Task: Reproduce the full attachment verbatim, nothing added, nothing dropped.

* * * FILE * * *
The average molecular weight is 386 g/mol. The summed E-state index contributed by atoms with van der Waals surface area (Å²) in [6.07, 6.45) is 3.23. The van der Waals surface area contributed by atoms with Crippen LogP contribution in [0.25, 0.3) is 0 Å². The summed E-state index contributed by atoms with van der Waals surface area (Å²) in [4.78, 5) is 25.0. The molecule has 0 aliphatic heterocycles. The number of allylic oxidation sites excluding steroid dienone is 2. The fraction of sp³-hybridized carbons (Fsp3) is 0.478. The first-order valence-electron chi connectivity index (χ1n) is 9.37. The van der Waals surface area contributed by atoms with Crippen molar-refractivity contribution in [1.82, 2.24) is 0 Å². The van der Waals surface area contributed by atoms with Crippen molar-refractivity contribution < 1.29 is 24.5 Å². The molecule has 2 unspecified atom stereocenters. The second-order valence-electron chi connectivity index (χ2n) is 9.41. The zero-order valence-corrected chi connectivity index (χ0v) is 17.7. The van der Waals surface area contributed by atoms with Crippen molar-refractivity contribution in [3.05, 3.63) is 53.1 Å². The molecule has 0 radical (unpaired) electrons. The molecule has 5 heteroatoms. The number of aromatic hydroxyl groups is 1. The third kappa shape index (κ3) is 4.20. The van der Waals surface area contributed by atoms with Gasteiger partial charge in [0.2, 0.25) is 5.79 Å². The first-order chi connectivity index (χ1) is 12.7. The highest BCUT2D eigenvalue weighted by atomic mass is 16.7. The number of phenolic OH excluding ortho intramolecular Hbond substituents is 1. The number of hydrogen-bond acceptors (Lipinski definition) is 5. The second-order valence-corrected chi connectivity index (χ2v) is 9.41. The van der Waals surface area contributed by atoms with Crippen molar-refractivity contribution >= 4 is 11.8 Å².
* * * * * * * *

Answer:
The average molecular weight is 386 g/mol. The summed E-state index contributed by atoms with van der Waals surface area (Å²) in [6.07, 6.45) is 3.23. The van der Waals surface area contributed by atoms with Crippen LogP contribution in [0.25, 0.3) is 0 Å². The summed E-state index contributed by atoms with van der Waals surface area (Å²) in [4.78, 5) is 25.0. The molecule has 0 aliphatic heterocycles. The number of allylic oxidation sites excluding steroid dienone is 2. The fraction of sp³-hybridized carbons (Fsp3) is 0.478. The first-order valence-electron chi connectivity index (χ1n) is 9.37. The van der Waals surface area contributed by atoms with Crippen molar-refractivity contribution in [1.82, 2.24) is 0 Å². The van der Waals surface area contributed by atoms with Crippen molar-refractivity contribution < 1.29 is 24.5 Å². The molecule has 2 unspecified atom stereocenters. The second-order valence-electron chi connectivity index (χ2n) is 9.41. The zero-order valence-corrected chi connectivity index (χ0v) is 17.7. The van der Waals surface area contributed by atoms with Crippen molar-refractivity contribution in [3.05, 3.63) is 53.1 Å². The molecule has 0 radical (unpaired) electrons. The molecule has 5 heteroatoms. The number of aromatic hydroxyl groups is 1. The third kappa shape index (κ3) is 4.20. The van der Waals surface area contributed by atoms with Gasteiger partial charge in [0.2, 0.25) is 5.79 Å². The first-order chi connectivity index (χ1) is 12.7. The highest BCUT2D eigenvalue weighted by atomic mass is 16.7. The number of phenolic OH excluding ortho intramolecular Hbond substituents is 1. The number of hydrogen-bond acceptors (Lipinski definition) is 5. The second-order valence-corrected chi connectivity index (χ2v) is 9.41. The van der Waals surface area contributed by atoms with Crippen molar-refractivity contribution >= 4 is 11.8 Å².